Most tournaments continued till both sides were exhausted, or till the light faded. A few ended earlier, if one side broke in the charge, panicked and ran for its home base looking to get behind its lists and the shelter of the armed infantry which protected them. Following the tournament the patron of the day would offer lavish banquets and entertainments. Prizes were offered to the best knight on either side, and awarded during the meals. They were also the opportunity for great ceremony and during the great tournament of 1265, Northampton Geoffrey le Scrope and three more men were knighted by Edward II.
The most famous tournament fields were in north-eastern France (such as the one between Ressons-sur-Matz and Gournay-sur-Aronde near Compiègne, in use between the 1160s and 1240s) which attracted hundreds of knights from all over Europe for the ‘lonc sejor‘ (the tournament season). Whilst there are few details of the numbers of knights at English tournaments, there is evidence that up to 3000 knights attended the tournament at Lagny-sur-Marne in November 1179 and there were many more at state tournaments at Senlis and Compiègne held by Philip III of France in 1279.
One of the few surviving records of an English tournament is for one held at Dunstable in 1309. It lists the details of the nobles and the numbers of knights in their retinues that took part:
Gilbert de Clare, Earl of Gloucester, – 21
Humphrey de Bohun, Earl of Hereford, Constable of England – 13
Guy Beauchamp, 2nd Earl of Warwick – 56
Thomas, Earl of Lancaster – 34
John de Warenne, earl of Surrey and Sussex – 23
Edmund Fitzalan, Earl of Arundel – 13
Another 71 were unattached but joined one side or the other on the day. So that gives a total of 231 knights. It has been estimated that each knight would also bring an average of ten assistants with them. In 1226, Ulrich von Liechtenstein is recorded as taking a Marshal, a steward, five grooms and twelve mounted squires plus musicians, three pack horses and two war horses to a tournament. With this in mind, the total at Dunstable was probably in excess of 2,300 men.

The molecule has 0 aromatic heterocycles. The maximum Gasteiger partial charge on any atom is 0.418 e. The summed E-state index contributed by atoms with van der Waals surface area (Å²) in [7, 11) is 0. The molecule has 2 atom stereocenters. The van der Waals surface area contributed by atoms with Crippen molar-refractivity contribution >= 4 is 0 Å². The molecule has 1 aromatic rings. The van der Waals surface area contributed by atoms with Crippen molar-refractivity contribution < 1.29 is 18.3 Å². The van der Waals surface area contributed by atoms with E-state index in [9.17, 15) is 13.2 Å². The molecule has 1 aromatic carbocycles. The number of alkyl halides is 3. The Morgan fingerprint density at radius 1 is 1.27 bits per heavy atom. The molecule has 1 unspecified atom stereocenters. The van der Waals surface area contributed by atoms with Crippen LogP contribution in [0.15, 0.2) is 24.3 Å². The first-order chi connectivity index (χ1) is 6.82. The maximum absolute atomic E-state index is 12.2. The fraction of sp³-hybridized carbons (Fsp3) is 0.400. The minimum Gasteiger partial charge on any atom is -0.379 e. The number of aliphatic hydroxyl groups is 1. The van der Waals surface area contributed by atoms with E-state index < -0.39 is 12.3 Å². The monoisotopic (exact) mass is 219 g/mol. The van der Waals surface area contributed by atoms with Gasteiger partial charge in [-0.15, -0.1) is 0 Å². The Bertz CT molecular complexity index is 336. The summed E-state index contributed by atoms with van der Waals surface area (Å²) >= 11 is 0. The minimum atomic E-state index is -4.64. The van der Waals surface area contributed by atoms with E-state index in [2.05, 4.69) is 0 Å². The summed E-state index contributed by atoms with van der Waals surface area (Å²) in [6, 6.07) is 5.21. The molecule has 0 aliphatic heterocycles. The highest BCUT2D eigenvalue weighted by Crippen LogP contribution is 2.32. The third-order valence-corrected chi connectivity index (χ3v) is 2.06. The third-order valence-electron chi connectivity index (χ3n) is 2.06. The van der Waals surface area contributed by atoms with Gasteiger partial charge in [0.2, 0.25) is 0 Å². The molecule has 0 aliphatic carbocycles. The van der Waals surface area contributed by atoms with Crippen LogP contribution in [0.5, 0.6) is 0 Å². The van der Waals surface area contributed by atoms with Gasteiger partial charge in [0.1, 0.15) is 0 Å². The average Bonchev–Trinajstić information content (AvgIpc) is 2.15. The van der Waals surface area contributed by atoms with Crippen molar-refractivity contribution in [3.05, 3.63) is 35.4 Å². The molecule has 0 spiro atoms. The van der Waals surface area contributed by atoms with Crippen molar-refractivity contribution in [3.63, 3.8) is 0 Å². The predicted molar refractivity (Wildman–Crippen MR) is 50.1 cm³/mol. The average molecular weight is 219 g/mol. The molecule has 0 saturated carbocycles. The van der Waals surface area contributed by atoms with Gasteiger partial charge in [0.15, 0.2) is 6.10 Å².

Although we do not have the numbers for any tournaments held in Northamptonshire, we do have a list of nobles who were banned by King Henry III from taking part in a tournament planned for 8 September 1234 on the Octaves of the Nativity of St. Mary. The list is nearly three times larger than the above described for Dunstable and included the earl Marshal, and the earls of Cornwall and Poitou, Albemarle. Oxford, Norfolk, and Lincoln. That means if it had gone ahead there potentially could have been over 5,000 men present; which was over double the population of Northampton at the time!
That many men were the equivalent to an average or large sized medieval town and therefore the site of the tournament would necessarily encompass several square miles of territory normally between two villages or outside towns and cities. David Crouch, in his book “Tournament”, describes one mêlée (as tournaments were often called) in 1179, when the tourneyers spread across meadows and woodland and how the fight continued across ditches and through woods, with barns acting as temporary forts. The best identifiable example of an English tournament site is at Langwith Common, near York, and in 1270 this covered 500 acres.